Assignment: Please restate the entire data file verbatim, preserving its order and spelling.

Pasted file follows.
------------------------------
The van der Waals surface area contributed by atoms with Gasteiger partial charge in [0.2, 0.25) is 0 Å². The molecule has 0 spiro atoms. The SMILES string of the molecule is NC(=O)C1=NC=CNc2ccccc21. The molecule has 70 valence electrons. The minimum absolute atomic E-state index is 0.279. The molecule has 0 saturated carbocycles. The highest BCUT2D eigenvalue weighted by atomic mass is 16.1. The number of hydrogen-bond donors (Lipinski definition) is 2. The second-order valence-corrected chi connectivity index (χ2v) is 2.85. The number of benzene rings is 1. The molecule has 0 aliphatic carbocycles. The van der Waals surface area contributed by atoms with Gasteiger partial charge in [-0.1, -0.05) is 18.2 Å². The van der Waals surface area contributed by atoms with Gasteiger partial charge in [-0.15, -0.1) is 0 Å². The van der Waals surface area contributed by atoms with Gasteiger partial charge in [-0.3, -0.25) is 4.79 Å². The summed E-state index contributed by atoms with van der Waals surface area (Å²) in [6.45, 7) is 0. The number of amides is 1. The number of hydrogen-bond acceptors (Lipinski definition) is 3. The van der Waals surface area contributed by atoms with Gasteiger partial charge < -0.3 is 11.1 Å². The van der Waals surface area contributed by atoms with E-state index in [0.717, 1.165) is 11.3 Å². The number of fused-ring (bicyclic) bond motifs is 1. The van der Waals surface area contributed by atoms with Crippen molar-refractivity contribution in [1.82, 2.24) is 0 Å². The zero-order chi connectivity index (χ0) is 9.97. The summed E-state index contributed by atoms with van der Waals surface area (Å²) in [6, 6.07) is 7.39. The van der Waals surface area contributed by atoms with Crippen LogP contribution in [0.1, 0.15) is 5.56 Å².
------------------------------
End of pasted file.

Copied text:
The van der Waals surface area contributed by atoms with Gasteiger partial charge in [0.2, 0.25) is 0 Å². The molecule has 0 spiro atoms. The SMILES string of the molecule is NC(=O)C1=NC=CNc2ccccc21. The molecule has 70 valence electrons. The minimum absolute atomic E-state index is 0.279. The molecule has 0 saturated carbocycles. The highest BCUT2D eigenvalue weighted by atomic mass is 16.1. The number of hydrogen-bond donors (Lipinski definition) is 2. The second-order valence-corrected chi connectivity index (χ2v) is 2.85. The number of benzene rings is 1. The molecule has 0 aliphatic carbocycles. The van der Waals surface area contributed by atoms with Gasteiger partial charge in [-0.1, -0.05) is 18.2 Å². The van der Waals surface area contributed by atoms with Gasteiger partial charge in [-0.15, -0.1) is 0 Å². The van der Waals surface area contributed by atoms with Gasteiger partial charge in [-0.3, -0.25) is 4.79 Å². The summed E-state index contributed by atoms with van der Waals surface area (Å²) in [6.45, 7) is 0. The number of amides is 1. The number of hydrogen-bond acceptors (Lipinski definition) is 3. The van der Waals surface area contributed by atoms with Gasteiger partial charge < -0.3 is 11.1 Å². The van der Waals surface area contributed by atoms with E-state index in [0.717, 1.165) is 11.3 Å². The number of fused-ring (bicyclic) bond motifs is 1. The van der Waals surface area contributed by atoms with Crippen molar-refractivity contribution in [1.82, 2.24) is 0 Å². The zero-order chi connectivity index (χ0) is 9.97. The summed E-state index contributed by atoms with van der Waals surface area (Å²) in [6, 6.07) is 7.39. The van der Waals surface area contributed by atoms with Crippen LogP contribution in [0.1, 0.15) is 5.56 Å².